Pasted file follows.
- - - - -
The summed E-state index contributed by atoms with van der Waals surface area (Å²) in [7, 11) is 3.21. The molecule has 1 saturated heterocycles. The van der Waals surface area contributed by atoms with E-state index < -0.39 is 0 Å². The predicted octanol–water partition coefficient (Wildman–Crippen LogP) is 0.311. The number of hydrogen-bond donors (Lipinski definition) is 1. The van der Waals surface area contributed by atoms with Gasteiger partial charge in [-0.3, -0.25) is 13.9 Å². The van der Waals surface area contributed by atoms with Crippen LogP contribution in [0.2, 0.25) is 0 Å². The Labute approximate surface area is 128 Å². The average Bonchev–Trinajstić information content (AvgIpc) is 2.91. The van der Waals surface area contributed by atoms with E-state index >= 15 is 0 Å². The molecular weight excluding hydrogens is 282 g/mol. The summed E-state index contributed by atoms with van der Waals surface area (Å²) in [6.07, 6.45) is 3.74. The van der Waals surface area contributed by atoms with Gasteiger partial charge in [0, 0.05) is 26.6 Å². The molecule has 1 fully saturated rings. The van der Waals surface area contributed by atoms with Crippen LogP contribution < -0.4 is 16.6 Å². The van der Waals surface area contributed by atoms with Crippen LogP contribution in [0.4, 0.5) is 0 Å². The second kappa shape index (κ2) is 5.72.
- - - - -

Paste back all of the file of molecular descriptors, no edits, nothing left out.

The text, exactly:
The summed E-state index contributed by atoms with van der Waals surface area (Å²) in [7, 11) is 3.21. The molecule has 1 saturated heterocycles. The van der Waals surface area contributed by atoms with E-state index < -0.39 is 0 Å². The predicted octanol–water partition coefficient (Wildman–Crippen LogP) is 0.311. The number of hydrogen-bond donors (Lipinski definition) is 1. The van der Waals surface area contributed by atoms with Gasteiger partial charge in [-0.3, -0.25) is 13.9 Å². The van der Waals surface area contributed by atoms with Crippen LogP contribution in [0.2, 0.25) is 0 Å². The Labute approximate surface area is 128 Å². The average Bonchev–Trinajstić information content (AvgIpc) is 2.91. The van der Waals surface area contributed by atoms with E-state index >= 15 is 0 Å². The molecular weight excluding hydrogens is 282 g/mol. The summed E-state index contributed by atoms with van der Waals surface area (Å²) in [6.07, 6.45) is 3.74. The van der Waals surface area contributed by atoms with Gasteiger partial charge in [0, 0.05) is 26.6 Å². The molecule has 1 fully saturated rings. The van der Waals surface area contributed by atoms with Crippen LogP contribution < -0.4 is 16.6 Å². The van der Waals surface area contributed by atoms with Crippen LogP contribution in [0.4, 0.5) is 0 Å². The second kappa shape index (κ2) is 5.72.